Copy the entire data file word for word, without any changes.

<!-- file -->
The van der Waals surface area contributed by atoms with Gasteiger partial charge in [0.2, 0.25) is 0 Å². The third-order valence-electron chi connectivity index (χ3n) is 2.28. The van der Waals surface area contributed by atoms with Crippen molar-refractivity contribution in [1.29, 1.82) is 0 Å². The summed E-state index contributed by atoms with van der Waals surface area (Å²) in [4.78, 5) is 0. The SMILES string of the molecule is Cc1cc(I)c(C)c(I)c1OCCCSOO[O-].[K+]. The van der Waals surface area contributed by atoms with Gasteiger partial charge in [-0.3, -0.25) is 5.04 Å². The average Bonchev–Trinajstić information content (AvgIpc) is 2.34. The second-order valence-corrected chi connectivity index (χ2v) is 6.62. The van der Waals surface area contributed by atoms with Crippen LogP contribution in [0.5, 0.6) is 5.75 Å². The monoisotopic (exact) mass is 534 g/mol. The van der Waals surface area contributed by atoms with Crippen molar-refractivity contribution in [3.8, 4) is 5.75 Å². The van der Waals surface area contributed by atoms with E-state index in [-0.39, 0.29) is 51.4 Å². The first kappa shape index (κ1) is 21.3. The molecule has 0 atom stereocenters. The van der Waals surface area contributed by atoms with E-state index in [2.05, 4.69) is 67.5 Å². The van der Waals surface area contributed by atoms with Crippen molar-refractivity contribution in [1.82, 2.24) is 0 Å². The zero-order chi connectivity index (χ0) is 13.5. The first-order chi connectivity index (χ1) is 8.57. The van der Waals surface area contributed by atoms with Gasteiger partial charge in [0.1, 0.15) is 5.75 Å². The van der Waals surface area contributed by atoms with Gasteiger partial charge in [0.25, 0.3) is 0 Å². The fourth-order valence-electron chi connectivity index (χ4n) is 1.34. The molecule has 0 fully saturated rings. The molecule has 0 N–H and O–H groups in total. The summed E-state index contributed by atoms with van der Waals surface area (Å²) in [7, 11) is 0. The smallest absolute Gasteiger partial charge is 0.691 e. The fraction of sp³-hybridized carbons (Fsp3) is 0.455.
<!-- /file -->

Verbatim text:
The van der Waals surface area contributed by atoms with Gasteiger partial charge in [0.2, 0.25) is 0 Å². The third-order valence-electron chi connectivity index (χ3n) is 2.28. The van der Waals surface area contributed by atoms with Crippen molar-refractivity contribution in [1.29, 1.82) is 0 Å². The summed E-state index contributed by atoms with van der Waals surface area (Å²) in [4.78, 5) is 0. The SMILES string of the molecule is Cc1cc(I)c(C)c(I)c1OCCCSOO[O-].[K+]. The van der Waals surface area contributed by atoms with Gasteiger partial charge in [-0.3, -0.25) is 5.04 Å². The average Bonchev–Trinajstić information content (AvgIpc) is 2.34. The second-order valence-corrected chi connectivity index (χ2v) is 6.62. The van der Waals surface area contributed by atoms with Crippen LogP contribution in [0.5, 0.6) is 5.75 Å². The monoisotopic (exact) mass is 534 g/mol. The van der Waals surface area contributed by atoms with Crippen molar-refractivity contribution in [3.8, 4) is 5.75 Å². The van der Waals surface area contributed by atoms with E-state index in [-0.39, 0.29) is 51.4 Å². The first kappa shape index (κ1) is 21.3. The molecule has 0 atom stereocenters. The van der Waals surface area contributed by atoms with E-state index in [2.05, 4.69) is 67.5 Å². The van der Waals surface area contributed by atoms with Crippen molar-refractivity contribution in [1.82, 2.24) is 0 Å². The zero-order chi connectivity index (χ0) is 13.5. The first-order chi connectivity index (χ1) is 8.57. The van der Waals surface area contributed by atoms with Gasteiger partial charge in [0.1, 0.15) is 5.75 Å². The van der Waals surface area contributed by atoms with Gasteiger partial charge in [0.25, 0.3) is 0 Å². The fourth-order valence-electron chi connectivity index (χ4n) is 1.34. The molecule has 0 fully saturated rings. The molecule has 0 N–H and O–H groups in total. The summed E-state index contributed by atoms with van der Waals surface area (Å²) in [7, 11) is 0. The smallest absolute Gasteiger partial charge is 0.691 e. The fraction of sp³-hybridized carbons (Fsp3) is 0.455.